Tony Jones has offered a challenge to liberal Christian bloggers. He has rightly sensed that progressive Christians have trouble talking about God. They can talk till one’s ear falls off when it comes to politics, but God? Not so much. Here’s what he said:
I’ve been writing recently about the problems with liberalChristianity, and I had a thought this morning. It was prompted by a recent phone conversation I had with the managing editor of a major publishing house, combined with my faithful listening to the Theology Nerd Throwdown podcast, and the silliness of all the hand-wringing about Chik-fil-A.
These have prompted me to think that progressives have a God-talk problem. That is, progressives write lots of books and blog posts about social issues, the church, culture, and society. But we don’t write that much about God. That is, we don’t say substantive things about who God is, what God does, etc.
You might say the same thing about conservative Protestants (i.e., “evangelicals”). But the thing is, their people pretty much know what they think of God. It’s well-known and on the record.
Progressive/liberal/mainline theology, on the other hand, has a PR problem. We might think that people know what we think about God, but they don’t.
I think he’s right. But instead of talking about the PR problem of liberal Christianity, I’ve decided to take up Tony’s challenge- if for no other reason but that it’s good to think about what we believe about God and be able to articulate that belief. I did talk a little bit about God from an autistic perspective the other day, but I want to expand on that. So here it goes.
I believe in God, the Creator. I don’t believe that the creation accounts in Genesis are actually science, let alone history. But I do believe that God created the earth and all that is in it. Starting with Genesis 1, we see a God that creates, the sky, the sun, the moon, the stars, animals and plants and insects. Because God created all that is in the world, it means that everything has been touched by God- intended for a purpose: to give glory to God.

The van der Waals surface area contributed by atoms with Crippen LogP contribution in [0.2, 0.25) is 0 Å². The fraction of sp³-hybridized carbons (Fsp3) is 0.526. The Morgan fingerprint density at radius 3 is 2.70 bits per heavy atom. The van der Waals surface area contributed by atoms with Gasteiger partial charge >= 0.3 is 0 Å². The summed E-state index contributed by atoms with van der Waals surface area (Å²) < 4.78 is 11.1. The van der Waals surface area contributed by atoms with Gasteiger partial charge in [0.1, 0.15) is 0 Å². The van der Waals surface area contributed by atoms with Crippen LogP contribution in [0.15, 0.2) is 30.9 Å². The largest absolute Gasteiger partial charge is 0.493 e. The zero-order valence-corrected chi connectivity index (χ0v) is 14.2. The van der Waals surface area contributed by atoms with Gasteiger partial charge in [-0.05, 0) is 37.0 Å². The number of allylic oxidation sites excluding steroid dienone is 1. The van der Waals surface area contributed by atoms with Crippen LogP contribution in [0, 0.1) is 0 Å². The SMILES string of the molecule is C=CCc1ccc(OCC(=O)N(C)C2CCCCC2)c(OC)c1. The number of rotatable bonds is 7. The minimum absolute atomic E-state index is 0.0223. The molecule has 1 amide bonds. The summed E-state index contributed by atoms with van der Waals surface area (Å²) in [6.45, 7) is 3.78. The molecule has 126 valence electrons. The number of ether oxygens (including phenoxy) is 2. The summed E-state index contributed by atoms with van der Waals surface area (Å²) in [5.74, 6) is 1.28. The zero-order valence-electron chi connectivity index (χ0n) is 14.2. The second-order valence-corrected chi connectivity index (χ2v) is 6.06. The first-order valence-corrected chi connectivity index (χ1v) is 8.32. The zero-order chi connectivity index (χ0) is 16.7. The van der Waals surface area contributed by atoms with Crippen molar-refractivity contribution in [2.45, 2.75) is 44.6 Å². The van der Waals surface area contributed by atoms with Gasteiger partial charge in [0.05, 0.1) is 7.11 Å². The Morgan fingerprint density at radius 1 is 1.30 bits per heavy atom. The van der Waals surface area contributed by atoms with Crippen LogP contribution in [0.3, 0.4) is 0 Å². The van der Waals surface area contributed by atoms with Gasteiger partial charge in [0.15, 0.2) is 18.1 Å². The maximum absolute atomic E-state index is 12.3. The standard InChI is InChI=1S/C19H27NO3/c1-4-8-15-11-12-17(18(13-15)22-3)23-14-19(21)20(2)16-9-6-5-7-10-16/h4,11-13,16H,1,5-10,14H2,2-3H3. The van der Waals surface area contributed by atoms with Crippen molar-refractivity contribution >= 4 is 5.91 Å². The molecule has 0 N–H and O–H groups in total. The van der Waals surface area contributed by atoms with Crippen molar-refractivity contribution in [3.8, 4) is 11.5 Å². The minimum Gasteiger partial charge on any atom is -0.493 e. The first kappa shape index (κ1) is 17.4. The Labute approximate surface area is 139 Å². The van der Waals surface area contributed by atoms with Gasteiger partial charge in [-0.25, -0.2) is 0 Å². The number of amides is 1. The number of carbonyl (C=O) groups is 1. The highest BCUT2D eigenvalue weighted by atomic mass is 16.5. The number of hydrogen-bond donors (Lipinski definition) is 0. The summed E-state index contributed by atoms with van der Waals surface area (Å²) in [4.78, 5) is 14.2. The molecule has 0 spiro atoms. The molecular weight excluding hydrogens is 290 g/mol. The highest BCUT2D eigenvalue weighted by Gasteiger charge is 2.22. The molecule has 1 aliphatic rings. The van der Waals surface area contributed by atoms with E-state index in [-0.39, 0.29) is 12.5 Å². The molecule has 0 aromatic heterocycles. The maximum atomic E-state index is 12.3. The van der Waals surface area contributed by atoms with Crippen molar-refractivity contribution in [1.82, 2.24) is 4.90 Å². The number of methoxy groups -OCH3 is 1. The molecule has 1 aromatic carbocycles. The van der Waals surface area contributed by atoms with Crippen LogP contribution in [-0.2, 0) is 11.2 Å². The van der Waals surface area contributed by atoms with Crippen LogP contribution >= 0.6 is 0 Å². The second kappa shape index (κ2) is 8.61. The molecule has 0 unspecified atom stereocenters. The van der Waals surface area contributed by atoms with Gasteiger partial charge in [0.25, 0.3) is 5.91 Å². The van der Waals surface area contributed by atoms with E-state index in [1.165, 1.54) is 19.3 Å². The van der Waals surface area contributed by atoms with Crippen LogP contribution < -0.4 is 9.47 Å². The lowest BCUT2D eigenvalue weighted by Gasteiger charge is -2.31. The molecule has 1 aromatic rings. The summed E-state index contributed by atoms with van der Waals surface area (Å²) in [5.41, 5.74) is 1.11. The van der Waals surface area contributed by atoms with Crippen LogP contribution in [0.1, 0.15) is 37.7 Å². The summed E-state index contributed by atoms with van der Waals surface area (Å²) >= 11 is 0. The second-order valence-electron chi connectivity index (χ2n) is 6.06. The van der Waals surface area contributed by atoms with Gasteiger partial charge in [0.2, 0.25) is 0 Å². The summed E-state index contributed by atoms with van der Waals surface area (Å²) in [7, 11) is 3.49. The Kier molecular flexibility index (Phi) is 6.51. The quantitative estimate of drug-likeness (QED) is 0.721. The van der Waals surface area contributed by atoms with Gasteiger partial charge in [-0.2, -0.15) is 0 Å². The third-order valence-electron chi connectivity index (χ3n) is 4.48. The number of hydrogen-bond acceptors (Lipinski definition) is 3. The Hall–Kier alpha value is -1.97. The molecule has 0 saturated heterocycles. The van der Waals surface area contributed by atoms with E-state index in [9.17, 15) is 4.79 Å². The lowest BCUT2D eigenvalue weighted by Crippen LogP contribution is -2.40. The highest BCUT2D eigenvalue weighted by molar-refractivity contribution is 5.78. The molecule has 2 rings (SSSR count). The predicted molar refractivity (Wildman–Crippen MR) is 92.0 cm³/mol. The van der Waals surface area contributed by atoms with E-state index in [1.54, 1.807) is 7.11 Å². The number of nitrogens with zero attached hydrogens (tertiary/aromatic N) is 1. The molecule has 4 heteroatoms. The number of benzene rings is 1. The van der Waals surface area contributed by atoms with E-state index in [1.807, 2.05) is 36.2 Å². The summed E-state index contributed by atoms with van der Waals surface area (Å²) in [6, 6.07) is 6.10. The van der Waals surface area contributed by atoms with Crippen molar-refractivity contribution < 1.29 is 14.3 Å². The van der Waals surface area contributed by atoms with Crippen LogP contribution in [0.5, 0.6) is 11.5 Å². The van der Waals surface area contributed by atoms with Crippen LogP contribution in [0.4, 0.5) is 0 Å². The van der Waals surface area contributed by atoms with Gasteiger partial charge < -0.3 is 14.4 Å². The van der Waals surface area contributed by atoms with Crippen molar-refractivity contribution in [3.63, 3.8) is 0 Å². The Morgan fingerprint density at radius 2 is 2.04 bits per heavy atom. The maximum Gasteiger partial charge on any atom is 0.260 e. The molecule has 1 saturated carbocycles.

I believe in God, the Father (and/or Mother). God isn’t someone that is distant from creation, but is deeply in relationship with it, especially humans, those that bear the image of God. God is in relationship with Adam and Eve, a relationship that becomes strained with the Fall. God keeps being in realationship with humanity even though God’s heart is broken over and over again. God chooses to be in relationship with Abraham and promises to make him a great nation- one that God will be in relation with in the hope of being in a healed relationship with the whole world.
I know that some people have issues with God as Parent. I can understand that. Then we can talk of God as a Lover of what have you. The point of this is that God is a relational God, one that longs to be with us even when we don’t want to be with God.
I believe in God as Spirit. In Genesis 2, God breathes into Adam giving him life. The Hebrew word for breath, ruach, also means spirit. One of my professors in seminary, Lee Snook, used to say that God’s Spirit is present everywhere. Where God is not, you are not, because it is the Spirit that gives life. This also means that God is present everywhere in all of creation: in the face of the poor, the thief, the good and the bad. God is present even where evil seems to reign, because this is God’s world and evil won’t have the last word even when it think it does.
I could say a lot more, but I think I will leave it at that. I’d love to hear what other people have to say about God.